GDC '08: Game devs 'terrified' of sex

Gaming's first lady of sex Brenda Brathwaite discusses developers' fear of the erotic, the "AO kiss of death" at retail, and how a lack of mature content threatens to Disney-fy gaming.

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SAN FRANCISCO--Game developers are frightened of sex, claims the founder of the International Game Developers Association's Sex special interest group. But Brenda Brathwaite isn't talking about nerds living in a basement who are too scared to approach a member of the fairer sex; she's talking about the lack of it in the actual games themselves.

Brenda Brathwaite.
Brenda Brathwaite.

She told the audience at her "Hentai, Hardcore, and Hotties" talk at the Game Developer's Conference that "Developers are terrified of putting sex in games in case they get an AO rating, which is the kiss of death."

Part of this fear is justified, she admits, as even games that get an M for Mature rating are not stocked by the biggest chain stores. "Western sex games like Leisure Suit Larry and 7 Sins didn't sell," she sighed. "And they didn't sell because they couldn't get into Best Buy, Wal-Mart, or Target. If you can't get into those three stores, you're done."

Gaming's first lady of sex also bemoaned the ratings system as blocking the potential for serious, educational sex games. "For example, you can make a game about safe sex for teenagers, and it would automatically get an AO rating," she ranted. "There's absolutely no provision in the ratings system that says anything like, 'unless it's an educational title.'"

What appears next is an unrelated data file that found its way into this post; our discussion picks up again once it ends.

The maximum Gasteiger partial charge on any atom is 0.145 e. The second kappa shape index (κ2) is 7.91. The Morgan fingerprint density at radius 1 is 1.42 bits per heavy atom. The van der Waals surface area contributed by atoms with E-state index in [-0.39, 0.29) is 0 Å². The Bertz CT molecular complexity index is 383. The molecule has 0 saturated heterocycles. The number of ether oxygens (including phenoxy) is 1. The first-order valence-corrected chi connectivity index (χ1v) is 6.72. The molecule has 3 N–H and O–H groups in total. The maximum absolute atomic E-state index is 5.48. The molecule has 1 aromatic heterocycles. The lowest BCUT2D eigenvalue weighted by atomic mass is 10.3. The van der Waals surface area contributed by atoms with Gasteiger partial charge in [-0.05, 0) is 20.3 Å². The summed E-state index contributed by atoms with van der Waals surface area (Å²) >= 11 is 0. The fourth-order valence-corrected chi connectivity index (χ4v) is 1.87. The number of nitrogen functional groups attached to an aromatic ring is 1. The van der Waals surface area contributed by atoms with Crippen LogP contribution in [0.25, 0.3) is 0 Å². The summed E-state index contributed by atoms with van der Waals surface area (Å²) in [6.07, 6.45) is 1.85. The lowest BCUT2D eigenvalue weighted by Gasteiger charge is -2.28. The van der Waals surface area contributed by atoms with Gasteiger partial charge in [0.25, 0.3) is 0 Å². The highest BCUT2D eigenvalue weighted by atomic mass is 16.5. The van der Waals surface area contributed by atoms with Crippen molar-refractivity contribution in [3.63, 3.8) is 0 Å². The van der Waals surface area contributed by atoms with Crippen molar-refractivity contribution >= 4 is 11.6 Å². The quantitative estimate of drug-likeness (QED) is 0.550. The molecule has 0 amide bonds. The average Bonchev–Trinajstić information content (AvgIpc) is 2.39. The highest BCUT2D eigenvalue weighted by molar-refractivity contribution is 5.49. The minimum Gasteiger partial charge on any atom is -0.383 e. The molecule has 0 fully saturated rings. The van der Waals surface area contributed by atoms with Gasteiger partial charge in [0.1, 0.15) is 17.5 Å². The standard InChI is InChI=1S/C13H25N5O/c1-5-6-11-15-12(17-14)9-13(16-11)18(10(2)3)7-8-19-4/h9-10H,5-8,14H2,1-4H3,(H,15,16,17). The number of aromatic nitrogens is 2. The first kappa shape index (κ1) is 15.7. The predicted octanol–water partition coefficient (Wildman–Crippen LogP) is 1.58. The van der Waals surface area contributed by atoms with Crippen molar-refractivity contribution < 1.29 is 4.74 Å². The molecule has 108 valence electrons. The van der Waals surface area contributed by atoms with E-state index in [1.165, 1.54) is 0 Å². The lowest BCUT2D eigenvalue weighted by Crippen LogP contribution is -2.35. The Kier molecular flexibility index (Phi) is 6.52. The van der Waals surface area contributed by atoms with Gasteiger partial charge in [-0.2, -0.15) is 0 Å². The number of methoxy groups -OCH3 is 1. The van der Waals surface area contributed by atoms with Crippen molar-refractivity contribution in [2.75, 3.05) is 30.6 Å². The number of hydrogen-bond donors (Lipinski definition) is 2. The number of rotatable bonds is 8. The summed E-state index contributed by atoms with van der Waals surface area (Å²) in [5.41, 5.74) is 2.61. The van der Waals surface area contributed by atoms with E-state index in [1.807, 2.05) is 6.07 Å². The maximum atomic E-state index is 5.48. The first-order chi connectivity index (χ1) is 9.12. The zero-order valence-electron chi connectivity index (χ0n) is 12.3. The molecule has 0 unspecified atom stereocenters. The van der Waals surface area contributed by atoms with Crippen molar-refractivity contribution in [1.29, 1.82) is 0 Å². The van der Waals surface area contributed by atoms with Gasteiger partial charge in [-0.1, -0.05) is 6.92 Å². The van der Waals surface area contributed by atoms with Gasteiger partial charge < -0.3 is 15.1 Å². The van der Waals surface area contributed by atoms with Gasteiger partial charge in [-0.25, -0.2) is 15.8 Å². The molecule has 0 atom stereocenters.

Brathwaite admitted she was flabbergasted by the whole furore surrounding Mass Effect, which was briefly banned in Singapore for its girl-on-girl action and contained, according to one report in the mainstream press, "full digital nudity and sex." The sex scene in question was perfectly acceptable, she believes, and didn't offer anything near a hardcore experience. She said, "Why is that not OK? Why is that not alright? If we don't have any sex in games at all, we're going to end up with just those happy Disney games."

Attitudes on sex in games are not universal, and countries like Japan and Germany have problems understanding why a little lovin' causes such issues in the US. She explained, "In Germany it doesn't have anything in the ratings system about sex. It's all about the violence."

She also laughed off the controversy surrounding the sex minigame in Sony's God of War. She said, "If you were watching that on TV, you know with that kind of the vase wobbling on the table stuff, that would barely be a 13. Come on, that's almost Happy Days stuff."

However, Brathwaite doesn't want more sex in games just for the sake of having more sex in games. "Right now, there's no reason for it," she told GameSpot after her session. "Sex games aren't selling, except in a few exclusive markets and in games that have big IP. "Gratuitous sex is usually mocked, particularly when added to games where it has no real point in the narrative."

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